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ZAPATISTAS ADDRESS MEXICAN CONGRESS: Gray-Haired Militia Still Has Control of US
February 15, 2001
© Invisible America

This week George W. Bush will hold his first meeting as U.S. president with the recently elected president of Mexico, Vicente Fox. According to The New York Times (*), key issues on the table are electricity and immigration. Bush is seeking more electricity from Mexico, and fewer Mexicans.

The original slogan for the summit was set to be "Less immigration, more illumination," but the president had a hard time pronouncing the string of long words and proposed the alternate "Less wets, more watts."


Bush is preparing to demand that Mexico open its state-owned petroleum industry, Pemex, to private investment in order to facilitate the export of energy to the United States.

However, state control of energy is written into the Mexican constitution, and according to the New York Times, Mexico is in no position to export electricity, given that Mexico is having a hard enough time meeting its own energy demands and will need at least $200 billion of investment to meet that demand over the next 15 years.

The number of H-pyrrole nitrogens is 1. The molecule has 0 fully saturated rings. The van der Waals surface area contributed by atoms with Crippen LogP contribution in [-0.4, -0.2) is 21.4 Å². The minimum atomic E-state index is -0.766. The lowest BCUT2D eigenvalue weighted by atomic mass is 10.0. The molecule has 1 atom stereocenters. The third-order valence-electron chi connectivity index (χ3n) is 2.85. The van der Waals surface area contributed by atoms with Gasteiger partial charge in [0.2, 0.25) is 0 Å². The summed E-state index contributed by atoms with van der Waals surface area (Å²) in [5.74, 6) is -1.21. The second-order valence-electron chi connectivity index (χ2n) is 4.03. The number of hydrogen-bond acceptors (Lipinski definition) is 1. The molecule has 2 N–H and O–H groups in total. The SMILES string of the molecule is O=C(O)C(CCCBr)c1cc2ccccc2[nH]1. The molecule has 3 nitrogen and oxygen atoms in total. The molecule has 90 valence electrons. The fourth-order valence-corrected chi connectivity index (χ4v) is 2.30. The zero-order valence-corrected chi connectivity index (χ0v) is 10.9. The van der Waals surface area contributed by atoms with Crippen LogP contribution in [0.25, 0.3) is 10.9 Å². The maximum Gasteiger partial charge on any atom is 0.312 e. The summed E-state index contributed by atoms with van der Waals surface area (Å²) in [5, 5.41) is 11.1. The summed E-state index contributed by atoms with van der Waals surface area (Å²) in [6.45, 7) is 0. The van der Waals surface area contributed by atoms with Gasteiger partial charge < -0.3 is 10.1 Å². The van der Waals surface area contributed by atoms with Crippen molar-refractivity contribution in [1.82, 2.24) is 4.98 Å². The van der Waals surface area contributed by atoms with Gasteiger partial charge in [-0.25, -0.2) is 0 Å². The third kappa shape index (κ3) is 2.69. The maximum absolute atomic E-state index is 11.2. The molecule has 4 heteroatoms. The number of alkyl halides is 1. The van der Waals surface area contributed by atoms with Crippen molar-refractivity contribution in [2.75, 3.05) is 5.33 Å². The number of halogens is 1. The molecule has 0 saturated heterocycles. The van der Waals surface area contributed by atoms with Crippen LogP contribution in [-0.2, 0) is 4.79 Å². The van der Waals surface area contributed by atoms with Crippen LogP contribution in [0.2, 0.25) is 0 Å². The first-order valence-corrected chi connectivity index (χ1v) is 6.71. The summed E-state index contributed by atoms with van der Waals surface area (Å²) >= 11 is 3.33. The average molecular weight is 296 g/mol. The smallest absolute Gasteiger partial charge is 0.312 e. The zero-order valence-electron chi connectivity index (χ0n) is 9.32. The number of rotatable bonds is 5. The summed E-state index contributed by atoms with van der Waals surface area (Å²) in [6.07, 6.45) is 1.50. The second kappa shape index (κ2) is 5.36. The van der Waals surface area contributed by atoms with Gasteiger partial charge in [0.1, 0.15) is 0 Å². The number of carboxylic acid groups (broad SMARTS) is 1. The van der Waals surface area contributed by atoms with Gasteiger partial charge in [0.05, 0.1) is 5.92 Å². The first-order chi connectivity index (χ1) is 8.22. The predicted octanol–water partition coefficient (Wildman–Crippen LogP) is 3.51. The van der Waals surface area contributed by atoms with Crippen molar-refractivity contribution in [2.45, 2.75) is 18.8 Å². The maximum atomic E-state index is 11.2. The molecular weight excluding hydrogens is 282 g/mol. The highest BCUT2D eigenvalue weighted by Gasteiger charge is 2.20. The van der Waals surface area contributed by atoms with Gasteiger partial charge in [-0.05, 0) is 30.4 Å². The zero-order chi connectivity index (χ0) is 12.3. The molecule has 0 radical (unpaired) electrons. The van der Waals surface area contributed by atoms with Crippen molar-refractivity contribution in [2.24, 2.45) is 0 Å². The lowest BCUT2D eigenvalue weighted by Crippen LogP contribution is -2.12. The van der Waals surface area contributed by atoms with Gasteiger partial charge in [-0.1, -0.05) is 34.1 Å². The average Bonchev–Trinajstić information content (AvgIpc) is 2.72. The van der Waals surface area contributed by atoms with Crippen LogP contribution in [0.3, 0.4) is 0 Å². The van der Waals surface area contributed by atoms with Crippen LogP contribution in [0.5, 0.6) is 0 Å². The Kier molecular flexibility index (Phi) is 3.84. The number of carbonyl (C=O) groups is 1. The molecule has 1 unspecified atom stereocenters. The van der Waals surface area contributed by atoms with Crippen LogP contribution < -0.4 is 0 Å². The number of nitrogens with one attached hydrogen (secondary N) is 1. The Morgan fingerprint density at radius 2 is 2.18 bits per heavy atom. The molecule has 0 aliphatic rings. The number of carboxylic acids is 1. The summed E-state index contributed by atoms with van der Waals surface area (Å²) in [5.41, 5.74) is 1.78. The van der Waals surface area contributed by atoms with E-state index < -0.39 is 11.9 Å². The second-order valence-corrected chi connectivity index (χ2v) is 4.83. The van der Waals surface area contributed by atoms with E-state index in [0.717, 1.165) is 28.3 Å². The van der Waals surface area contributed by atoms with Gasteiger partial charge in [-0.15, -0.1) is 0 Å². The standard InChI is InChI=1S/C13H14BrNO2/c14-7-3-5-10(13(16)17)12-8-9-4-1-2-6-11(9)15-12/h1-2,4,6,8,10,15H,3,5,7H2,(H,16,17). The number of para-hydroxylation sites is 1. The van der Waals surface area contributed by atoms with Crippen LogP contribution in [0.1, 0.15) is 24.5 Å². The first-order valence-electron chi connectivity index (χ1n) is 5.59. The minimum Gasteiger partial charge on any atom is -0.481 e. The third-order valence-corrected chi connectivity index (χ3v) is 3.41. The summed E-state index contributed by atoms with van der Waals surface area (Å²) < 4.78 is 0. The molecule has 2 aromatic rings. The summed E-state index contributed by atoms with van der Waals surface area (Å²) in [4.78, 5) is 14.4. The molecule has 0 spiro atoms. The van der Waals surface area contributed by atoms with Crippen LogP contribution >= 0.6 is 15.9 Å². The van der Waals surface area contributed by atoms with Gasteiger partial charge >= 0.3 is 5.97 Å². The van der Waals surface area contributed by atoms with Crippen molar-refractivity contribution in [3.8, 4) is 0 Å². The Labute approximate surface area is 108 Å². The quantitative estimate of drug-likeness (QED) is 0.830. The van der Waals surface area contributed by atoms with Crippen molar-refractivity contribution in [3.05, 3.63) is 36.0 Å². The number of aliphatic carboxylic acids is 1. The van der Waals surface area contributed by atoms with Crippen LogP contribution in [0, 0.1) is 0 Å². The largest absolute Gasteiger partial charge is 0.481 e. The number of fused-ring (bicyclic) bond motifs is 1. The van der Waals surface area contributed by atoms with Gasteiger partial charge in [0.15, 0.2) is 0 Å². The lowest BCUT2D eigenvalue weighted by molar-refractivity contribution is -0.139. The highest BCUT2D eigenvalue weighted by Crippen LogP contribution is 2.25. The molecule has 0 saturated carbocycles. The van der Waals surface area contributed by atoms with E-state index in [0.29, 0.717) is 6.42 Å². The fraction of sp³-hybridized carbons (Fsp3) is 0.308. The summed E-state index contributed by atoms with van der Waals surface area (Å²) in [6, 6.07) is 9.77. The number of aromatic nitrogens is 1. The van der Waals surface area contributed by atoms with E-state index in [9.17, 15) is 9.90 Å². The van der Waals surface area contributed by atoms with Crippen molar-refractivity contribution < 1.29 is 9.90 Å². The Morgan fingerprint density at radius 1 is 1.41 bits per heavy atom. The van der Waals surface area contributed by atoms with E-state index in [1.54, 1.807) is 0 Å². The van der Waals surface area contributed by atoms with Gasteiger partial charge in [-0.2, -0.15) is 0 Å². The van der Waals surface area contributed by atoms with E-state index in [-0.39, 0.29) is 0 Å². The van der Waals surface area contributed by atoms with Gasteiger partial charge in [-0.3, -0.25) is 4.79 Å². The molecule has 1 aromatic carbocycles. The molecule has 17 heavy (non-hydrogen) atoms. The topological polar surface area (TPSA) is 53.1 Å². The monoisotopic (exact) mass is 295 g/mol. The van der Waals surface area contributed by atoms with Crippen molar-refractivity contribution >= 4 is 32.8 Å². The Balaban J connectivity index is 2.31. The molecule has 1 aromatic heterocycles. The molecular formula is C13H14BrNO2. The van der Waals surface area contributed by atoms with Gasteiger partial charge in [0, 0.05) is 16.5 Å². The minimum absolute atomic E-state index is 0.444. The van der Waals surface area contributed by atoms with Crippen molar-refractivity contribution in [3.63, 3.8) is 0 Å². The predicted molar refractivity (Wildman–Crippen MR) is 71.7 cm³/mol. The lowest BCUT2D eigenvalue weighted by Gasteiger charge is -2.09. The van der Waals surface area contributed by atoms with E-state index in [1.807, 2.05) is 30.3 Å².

Keen to the challenges facing the Bush plan, key members of Bush's cabinet are testing the waters for a different solution to California's 'double brownouts.' The program is being dubbed 'Operation Wattback,' and would apparently solve both California's immigration crisis, and it's lack of electricity.

An unidentified source in the Bush cabinet was quoted as saying "The idea is to capitalize on the crisis- too much unused Mexican Labor, too little electricity in California...the solution is simple, use Mexican labor to generate electricity." The proposal apparently is based on the deployment of thousands of electricity generating treadmills to Tijuana.

"Would-be migrants will find gainful employment in Mexico, generating electricity for California," the cabinet member explained.

When questioned as to whether or not 'Operation Wattback,' was simply a method to maintain the failing free-trade policies of deregulation, and the post-NAFTA militarized border, the cabinet member shot back "Ain't no power like the power of the people."

© IA NEWS 2001

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